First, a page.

5 Things You Need To Know About B12 Deficiency

by DailyHealthPost

vitamin b12

Although B12 deficiency has gained a greater spotlight because of the dangers it causes to vegetarians and vegans, meat-eaters can suffer from it as well.

It isn’t hard to maintain a steady level of B12, but you have to be pro-active about it, especially if you don’t eat meat or dairy.

1. What’s the Fuss About B12?

As an essential water-soluble vitamin, B12 appears naturally in many common foods, including fish, eggs, meat, and dairy products. Since more and more people are choosing a vegetarian or vegan lifestyle without conducting proper research, B12 deficiency has been on the rise in recent years.

foods high in vitamin b12

B12 is important because it provides essential methyl groups that participate in protein and DNA synthesis. Your body can store enough B12 in your liver to last for several years, so B12 deficiency should be rare. However, some bodies are incapable of using B12 correctly, which results in a B12 deficiency.

2. Symptoms of B12 Deficiency

Despite the rarity of the condition, the effects can be serious and cause permanent damage to the brain and nervous system. In order to avoid these serious effects, watch out for a combination of the following symptoms:

  • Anemia
  • Frequent bruising
  • Heart palpitations
  • Numbness and tingling in your hands or feet
  • Weakness and lack of energy
  • Loss of appetite
  • Memory loss or mental confusion
  • Depression
  • Shortness of breath

3. Causes of B12 Deficiency

Although B12 deficiency is fairly rare, there are many problems that can cause it to arise. Diet is not necessarily the main factor in B12 deficiency, but certain dietary choices can create an issue. As mentioned above, vegetarians and vegans are prone to a B12 deficiency because they aren’t receiving the B12 found in meat and dairy products. Alcohol consumption on an extreme level can also create a B12 deficiency.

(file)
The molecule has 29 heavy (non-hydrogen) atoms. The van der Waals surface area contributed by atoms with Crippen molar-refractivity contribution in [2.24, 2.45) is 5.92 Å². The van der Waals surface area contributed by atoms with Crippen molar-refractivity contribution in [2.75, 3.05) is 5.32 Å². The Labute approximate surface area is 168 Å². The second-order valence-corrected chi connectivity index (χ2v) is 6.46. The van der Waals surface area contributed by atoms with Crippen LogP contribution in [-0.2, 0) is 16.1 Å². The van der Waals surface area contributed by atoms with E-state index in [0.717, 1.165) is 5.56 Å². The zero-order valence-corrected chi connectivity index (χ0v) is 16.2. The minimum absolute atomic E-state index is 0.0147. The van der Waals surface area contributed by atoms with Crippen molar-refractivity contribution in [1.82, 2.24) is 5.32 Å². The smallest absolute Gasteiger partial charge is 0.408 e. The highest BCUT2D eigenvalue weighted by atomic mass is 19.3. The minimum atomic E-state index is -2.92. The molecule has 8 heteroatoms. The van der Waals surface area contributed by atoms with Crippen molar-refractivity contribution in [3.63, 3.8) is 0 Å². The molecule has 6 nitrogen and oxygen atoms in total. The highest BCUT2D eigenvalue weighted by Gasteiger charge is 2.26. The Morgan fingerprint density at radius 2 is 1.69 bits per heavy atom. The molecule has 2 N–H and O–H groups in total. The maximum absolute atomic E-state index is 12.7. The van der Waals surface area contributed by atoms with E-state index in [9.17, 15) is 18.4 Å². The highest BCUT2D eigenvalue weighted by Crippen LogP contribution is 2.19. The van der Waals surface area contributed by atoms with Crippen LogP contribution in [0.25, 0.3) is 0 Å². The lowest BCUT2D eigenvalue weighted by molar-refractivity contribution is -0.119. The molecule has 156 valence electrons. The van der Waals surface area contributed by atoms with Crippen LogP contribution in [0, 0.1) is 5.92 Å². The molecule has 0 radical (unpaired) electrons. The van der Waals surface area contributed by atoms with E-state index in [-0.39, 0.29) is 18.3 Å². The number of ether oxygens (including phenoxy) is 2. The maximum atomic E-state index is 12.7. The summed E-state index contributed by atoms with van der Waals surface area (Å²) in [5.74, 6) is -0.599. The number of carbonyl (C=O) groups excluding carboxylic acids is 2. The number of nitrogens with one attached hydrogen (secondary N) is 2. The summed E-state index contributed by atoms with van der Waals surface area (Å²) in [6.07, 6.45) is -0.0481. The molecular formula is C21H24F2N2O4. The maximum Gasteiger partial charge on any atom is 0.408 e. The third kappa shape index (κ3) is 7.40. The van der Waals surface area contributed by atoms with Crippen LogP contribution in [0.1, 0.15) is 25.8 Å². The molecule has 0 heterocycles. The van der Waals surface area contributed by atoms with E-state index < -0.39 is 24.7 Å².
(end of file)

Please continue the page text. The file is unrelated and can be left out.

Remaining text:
Pernicious anemia is often the culprit of B12 deficiency. This type of anemia causes your body to kill the healthy cells that are able to absorb B12. Diseases related to digestion can also create a tendency towards a B12 deficiency, such as Crohn’s disease, celiac disease, or a parasite.

4. Afraid You Have It?

In order to determine whether you have a B12 deficiency, you can have several different tests performed [1]. For example, your doctor might recommend a Complete Blood Count, a homocysteine test, or a methylmalonic acid test. The most important step, however, is to visit a doctor who has experience in diagnosing and treating B12 deficiencies.

5. Adding B12 to Your Diet

The best way to avoid a vitamin B12 deficiency is to simply make sure you’re getting plenty of it in the first place. For meat and dairy-eaters, focus on incorporating lean meat and dairy into your diet, such as lean turkey, eggs, and wild-caught fish. Vegans and vegetarians can add nutritional yeast, seaweed, and algae to their diet [2].

However, most people can greatly benefit from an extra supplement. Taking a B12 vitamin every day can help to maintain healthy levels. For a little extra help, some people choose to get B12 shots.

How do you make sure to get plenty of vitamin B12? Share your tips in the comments section!


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